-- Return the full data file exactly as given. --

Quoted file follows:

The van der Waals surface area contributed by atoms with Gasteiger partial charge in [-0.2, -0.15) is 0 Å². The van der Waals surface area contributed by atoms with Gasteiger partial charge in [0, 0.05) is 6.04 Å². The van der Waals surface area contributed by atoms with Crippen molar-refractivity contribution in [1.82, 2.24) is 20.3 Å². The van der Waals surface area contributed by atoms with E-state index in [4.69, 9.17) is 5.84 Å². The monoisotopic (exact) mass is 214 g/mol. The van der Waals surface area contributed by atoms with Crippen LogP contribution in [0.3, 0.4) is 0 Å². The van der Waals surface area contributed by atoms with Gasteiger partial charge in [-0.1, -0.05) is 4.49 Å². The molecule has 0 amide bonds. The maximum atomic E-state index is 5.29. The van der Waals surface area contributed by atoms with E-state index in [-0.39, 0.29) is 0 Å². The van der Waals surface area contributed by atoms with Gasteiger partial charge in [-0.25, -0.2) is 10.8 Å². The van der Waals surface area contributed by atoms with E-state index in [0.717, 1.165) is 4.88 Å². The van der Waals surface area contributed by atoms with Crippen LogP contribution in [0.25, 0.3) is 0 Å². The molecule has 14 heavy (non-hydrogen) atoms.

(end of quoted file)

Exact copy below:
The van der Waals surface area contributed by atoms with Gasteiger partial charge in [-0.2, -0.15) is 0 Å². The van der Waals surface area contributed by atoms with Gasteiger partial charge in [0, 0.05) is 6.04 Å². The van der Waals surface area contributed by atoms with Crippen molar-refractivity contribution in [1.82, 2.24) is 20.3 Å². The van der Waals surface area contributed by atoms with E-state index in [4.69, 9.17) is 5.84 Å². The monoisotopic (exact) mass is 214 g/mol. The van der Waals surface area contributed by atoms with Crippen LogP contribution in [0.3, 0.4) is 0 Å². The van der Waals surface area contributed by atoms with Gasteiger partial charge in [-0.1, -0.05) is 4.49 Å². The molecule has 0 amide bonds. The maximum atomic E-state index is 5.29. The van der Waals surface area contributed by atoms with E-state index in [-0.39, 0.29) is 0 Å². The van der Waals surface area contributed by atoms with Gasteiger partial charge in [-0.25, -0.2) is 10.8 Å². The van der Waals surface area contributed by atoms with E-state index in [0.717, 1.165) is 4.88 Å². The van der Waals surface area contributed by atoms with Crippen LogP contribution in [0.25, 0.3) is 0 Å². The molecule has 14 heavy (non-hydrogen) atoms.